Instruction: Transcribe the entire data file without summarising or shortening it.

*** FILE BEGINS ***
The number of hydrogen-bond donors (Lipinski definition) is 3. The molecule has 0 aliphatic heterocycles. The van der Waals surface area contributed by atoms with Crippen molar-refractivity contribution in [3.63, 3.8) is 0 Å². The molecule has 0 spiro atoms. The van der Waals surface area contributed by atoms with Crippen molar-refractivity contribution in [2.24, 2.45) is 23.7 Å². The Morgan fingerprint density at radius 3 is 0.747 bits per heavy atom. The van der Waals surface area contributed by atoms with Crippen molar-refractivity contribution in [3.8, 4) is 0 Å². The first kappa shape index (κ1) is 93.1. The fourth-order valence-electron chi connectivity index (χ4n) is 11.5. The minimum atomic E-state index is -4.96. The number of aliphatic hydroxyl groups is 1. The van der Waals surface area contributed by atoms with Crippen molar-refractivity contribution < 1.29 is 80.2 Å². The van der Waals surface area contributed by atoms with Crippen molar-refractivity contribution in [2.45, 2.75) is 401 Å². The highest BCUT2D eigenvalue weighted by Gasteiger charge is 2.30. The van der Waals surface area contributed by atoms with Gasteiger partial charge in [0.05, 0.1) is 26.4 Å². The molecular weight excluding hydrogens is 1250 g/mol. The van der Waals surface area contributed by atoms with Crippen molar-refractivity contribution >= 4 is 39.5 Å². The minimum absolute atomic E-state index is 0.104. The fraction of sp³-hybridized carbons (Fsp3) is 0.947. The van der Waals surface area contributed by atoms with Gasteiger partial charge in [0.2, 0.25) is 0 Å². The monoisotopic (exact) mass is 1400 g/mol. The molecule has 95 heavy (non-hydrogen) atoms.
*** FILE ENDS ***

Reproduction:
The number of hydrogen-bond donors (Lipinski definition) is 3. The molecule has 0 aliphatic heterocycles. The van der Waals surface area contributed by atoms with Crippen molar-refractivity contribution in [3.63, 3.8) is 0 Å². The molecule has 0 spiro atoms. The van der Waals surface area contributed by atoms with Crippen molar-refractivity contribution in [2.24, 2.45) is 23.7 Å². The Morgan fingerprint density at radius 3 is 0.747 bits per heavy atom. The van der Waals surface area contributed by atoms with Crippen molar-refractivity contribution in [3.8, 4) is 0 Å². The first kappa shape index (κ1) is 93.1. The fourth-order valence-electron chi connectivity index (χ4n) is 11.5. The minimum atomic E-state index is -4.96. The number of aliphatic hydroxyl groups is 1. The van der Waals surface area contributed by atoms with Crippen molar-refractivity contribution < 1.29 is 80.2 Å². The van der Waals surface area contributed by atoms with Crippen molar-refractivity contribution in [2.45, 2.75) is 401 Å². The highest BCUT2D eigenvalue weighted by Gasteiger charge is 2.30. The van der Waals surface area contributed by atoms with Gasteiger partial charge in [0.05, 0.1) is 26.4 Å². The molecular weight excluding hydrogens is 1250 g/mol. The van der Waals surface area contributed by atoms with Crippen molar-refractivity contribution >= 4 is 39.5 Å². The minimum absolute atomic E-state index is 0.104. The fraction of sp³-hybridized carbons (Fsp3) is 0.947. The van der Waals surface area contributed by atoms with Gasteiger partial charge in [0.2, 0.25) is 0 Å². The monoisotopic (exact) mass is 1400 g/mol. The molecule has 95 heavy (non-hydrogen) atoms.